RMS II (2200, 2202) 1493-4, (2216) 1494, (2264) 1390 & 1495, (2329) 1496, (3284) 1508-9
RMS III (713) 1528, (1745) 1534, (2065) 1539-40, (2787) 1542, (3085) 1545
RMS IV (1240) 1557, (1272) 1558
RMS VII (663) 1612, (959) 1613, (1628) 1617
RSS II (4732) 1542
RSS V (I) (389) 1558
ER XIII pp 217-9 (1509)
ER XV p 675 (1528-9)
ER XVII pp 645-6 (1541), p 747 (1537), p 750 (1538)
Argyll Retours (56) 1635, (85) 1675
Inverness Retours (14) 1603, (27-8, 30) 1615, (93) 1663
AS I (2) 1617, (254) 1643, (342) 1651, (356) 1652, (585) 1674
AS II (99) 1620, (181) 1624, (309, 319, 337, 350, 359) 1630, (423) 1632, (447) 1633, (574) 1636, (651) 1640, (690, 692) 1642, (713-14) 1643, (829) 1654, (903) 1655, (1096) 1663, (1514) 1669
GD 1/426/1/26 Bundles 2/1 & 2/11
Historical Manuscripts Commission IV p 479
HP I pp 252-3 1672, p 287 1671
RHP 2971 Achnaha, Achabeg, Keil & Knock, G Langlands 1788
RHP 2993 Achnaha, Achabeg, Keil & Knock, A Langlands 1815
RHP 3258 Drimnin, 1836
RHP 41892 (A Bruce)
RW Munro, ALI pp 10-11
P Gaskell, Morvern Transformed (1968) especially Map 10
AE Anderson, Presbytery Records of Lorne 1651-1681, in TGSI, Vol XXXVI pp 112-138, 1931
For Morvern we are fortunate that we have a good number of valuations in both marklands and pennylands. There are so many of these that we can be absolutely certain that the ratio between the two systems was 1 ounceland : 10 marklands or 1d : ½m. The overwheming majority of the farms can be clearly mapped but there are a few listed in early times which are difficult to track through the following centuries. I suspect they were absorbed into other units and their names fell out of use. I have indicated these on the map with a question mark after the name. The agricultural jigsaw was dynamic. Farms combined and fell apart with marriage and inheritance. Pendicles and shielings floated between larger units. A few farms have a variety of values and this just reflects the process of amalgamation and decomposition. Values did not really change but a farm might include more or fewer components.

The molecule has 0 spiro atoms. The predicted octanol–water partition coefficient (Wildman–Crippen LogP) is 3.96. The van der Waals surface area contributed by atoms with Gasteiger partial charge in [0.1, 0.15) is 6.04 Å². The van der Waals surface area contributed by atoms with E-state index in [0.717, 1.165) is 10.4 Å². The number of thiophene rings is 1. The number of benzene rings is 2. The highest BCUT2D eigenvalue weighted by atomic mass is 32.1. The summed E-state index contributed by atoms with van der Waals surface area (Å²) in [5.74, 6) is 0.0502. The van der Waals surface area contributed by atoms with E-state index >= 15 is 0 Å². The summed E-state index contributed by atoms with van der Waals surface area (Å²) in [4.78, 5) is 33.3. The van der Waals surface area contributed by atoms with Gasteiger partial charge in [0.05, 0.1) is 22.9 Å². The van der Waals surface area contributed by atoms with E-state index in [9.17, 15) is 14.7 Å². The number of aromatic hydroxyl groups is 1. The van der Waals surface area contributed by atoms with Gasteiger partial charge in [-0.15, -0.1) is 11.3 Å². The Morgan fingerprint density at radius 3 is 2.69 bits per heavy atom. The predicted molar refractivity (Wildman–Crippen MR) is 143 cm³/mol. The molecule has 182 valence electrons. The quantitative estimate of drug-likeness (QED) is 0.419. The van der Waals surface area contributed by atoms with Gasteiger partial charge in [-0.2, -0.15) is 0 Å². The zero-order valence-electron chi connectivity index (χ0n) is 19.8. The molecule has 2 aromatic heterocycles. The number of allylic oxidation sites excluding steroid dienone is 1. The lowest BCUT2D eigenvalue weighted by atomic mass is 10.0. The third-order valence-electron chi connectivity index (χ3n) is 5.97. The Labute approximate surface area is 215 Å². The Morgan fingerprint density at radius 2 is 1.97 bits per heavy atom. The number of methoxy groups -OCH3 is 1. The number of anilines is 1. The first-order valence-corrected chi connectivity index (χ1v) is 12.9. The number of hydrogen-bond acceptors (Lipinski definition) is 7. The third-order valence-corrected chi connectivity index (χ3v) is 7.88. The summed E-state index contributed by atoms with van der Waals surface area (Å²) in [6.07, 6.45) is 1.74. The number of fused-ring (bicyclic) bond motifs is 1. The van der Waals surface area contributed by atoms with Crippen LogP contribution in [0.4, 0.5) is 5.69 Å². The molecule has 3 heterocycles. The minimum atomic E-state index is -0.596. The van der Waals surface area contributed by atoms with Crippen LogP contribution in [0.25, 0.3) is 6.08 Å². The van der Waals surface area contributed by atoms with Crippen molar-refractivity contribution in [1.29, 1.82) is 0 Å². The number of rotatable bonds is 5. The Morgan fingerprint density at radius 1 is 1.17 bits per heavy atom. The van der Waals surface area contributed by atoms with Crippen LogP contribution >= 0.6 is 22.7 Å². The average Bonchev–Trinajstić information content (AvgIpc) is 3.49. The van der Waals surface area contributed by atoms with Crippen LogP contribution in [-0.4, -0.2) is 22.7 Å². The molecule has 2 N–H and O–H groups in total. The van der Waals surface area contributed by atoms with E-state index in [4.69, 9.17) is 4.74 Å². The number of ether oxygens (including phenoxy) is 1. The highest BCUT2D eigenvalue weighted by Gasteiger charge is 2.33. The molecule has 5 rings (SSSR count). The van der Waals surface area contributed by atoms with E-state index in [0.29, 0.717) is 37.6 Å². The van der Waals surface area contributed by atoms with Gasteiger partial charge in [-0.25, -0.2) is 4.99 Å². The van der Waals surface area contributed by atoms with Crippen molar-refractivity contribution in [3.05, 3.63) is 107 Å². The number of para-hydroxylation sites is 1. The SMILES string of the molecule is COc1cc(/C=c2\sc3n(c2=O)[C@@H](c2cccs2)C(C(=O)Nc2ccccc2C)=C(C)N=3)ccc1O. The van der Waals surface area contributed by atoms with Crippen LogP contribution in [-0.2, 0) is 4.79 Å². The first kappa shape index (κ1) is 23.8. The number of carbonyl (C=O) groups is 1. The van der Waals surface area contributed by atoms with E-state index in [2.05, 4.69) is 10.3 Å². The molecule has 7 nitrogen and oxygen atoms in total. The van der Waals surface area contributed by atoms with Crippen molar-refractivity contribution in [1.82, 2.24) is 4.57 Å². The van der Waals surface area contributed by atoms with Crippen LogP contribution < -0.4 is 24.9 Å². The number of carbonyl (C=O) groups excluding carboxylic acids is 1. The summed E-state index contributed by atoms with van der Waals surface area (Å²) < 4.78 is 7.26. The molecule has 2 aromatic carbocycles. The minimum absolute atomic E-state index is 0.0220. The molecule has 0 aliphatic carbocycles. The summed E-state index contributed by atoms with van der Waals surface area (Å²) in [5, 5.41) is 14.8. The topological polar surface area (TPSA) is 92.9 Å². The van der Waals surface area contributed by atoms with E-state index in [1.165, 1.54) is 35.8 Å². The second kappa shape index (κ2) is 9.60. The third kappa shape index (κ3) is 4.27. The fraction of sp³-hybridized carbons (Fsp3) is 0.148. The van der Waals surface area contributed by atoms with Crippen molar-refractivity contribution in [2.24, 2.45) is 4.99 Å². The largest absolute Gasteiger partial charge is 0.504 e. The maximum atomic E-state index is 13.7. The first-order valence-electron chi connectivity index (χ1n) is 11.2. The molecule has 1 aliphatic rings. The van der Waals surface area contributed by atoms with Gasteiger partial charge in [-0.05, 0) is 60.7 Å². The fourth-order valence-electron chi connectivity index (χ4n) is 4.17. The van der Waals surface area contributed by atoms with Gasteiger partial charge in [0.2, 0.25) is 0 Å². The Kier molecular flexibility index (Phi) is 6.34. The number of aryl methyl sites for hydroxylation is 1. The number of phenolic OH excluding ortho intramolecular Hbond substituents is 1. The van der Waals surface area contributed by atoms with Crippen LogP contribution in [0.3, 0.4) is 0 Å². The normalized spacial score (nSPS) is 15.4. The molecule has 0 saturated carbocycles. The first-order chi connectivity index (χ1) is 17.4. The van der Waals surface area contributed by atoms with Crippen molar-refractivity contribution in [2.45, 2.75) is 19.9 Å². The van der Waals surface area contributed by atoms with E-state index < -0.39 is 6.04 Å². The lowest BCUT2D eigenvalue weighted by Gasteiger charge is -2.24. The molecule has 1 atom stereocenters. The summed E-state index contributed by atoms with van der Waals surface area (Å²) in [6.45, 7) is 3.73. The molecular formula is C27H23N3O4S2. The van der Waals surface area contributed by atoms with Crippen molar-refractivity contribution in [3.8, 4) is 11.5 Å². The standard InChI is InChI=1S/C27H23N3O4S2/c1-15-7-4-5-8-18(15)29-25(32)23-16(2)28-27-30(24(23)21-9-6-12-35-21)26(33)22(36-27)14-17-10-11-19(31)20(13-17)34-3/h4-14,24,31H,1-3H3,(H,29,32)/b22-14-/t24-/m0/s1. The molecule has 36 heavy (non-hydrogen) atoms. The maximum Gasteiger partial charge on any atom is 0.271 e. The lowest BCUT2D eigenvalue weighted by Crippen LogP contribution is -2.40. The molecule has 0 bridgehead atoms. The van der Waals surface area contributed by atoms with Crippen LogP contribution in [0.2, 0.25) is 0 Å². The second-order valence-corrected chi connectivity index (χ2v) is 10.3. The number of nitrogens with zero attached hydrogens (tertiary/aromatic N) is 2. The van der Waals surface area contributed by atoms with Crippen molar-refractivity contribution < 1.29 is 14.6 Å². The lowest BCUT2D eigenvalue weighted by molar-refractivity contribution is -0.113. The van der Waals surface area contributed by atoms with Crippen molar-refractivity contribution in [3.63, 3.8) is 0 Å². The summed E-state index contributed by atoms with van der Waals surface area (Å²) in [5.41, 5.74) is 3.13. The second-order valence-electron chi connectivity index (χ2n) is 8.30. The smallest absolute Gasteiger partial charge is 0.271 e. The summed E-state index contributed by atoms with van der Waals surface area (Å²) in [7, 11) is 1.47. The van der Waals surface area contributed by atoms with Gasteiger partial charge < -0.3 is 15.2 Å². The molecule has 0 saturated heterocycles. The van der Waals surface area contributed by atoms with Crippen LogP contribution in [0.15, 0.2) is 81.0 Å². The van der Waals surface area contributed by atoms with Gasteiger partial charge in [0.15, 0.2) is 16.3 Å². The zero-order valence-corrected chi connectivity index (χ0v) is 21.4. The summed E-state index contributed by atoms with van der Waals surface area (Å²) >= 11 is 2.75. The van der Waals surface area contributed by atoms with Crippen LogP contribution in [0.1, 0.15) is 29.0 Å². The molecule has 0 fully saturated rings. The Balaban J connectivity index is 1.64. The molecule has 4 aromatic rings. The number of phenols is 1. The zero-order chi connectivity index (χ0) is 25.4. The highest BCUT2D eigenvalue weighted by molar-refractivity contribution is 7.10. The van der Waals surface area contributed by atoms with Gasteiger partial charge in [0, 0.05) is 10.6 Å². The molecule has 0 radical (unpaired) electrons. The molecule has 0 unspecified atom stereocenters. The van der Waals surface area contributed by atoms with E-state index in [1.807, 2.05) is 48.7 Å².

ER XIII of 1509 gives 189d; Smith states 185d in 1798; I find 191½d. It is pretty clear that the total value of Morvern (excluding Kingairloch) was 10 ouncelands or 200d. Kingairloch may once have been regarded as part of Morvern and consisted of 24d. This can be viewed as one ounceland plus 4d which was probably attached to it from neighbouring parts of Morvern. This would bring the total for Morvern even closer to the figure of 200d.
One anomaly is the surprising dearth of clear religious sites compared to other areas of the West Highlands. There were two mediaeval parish churches at Kilcolmkill (Kiel) and Killintag (Cill Dhonnaig by Mungosdail). The name Mungosdail implies a monastic community during the period of Norse settlement. (It is a name found at other sites along the west coast such as Muasdale, Kintyre). There were further chapels and burial gounds at Killundine and Cill Mhairi (Laudale). Dedications to Mary are very uncommon on the west coast and names which appear to be such are sometimes rationalisations of the name Maelrubha, the saint associated with Applecross. I have not come across any early documentary references to Cill Mhairi and suspect it may have once been dedicated to Maelrubha instead.
There is a burial-enclosure at Cnoc Mhicheil, Drimnin, which may or may not be an old site, and another at Carna. The later parish church at Fernish could be built on an ancient sacred site, as sometimes happened elsewhere in the Highlands. Loch Ternait, where there is a crannog, has a name which means ‘refuge’. This does not necessarily have a religious connotation, but might.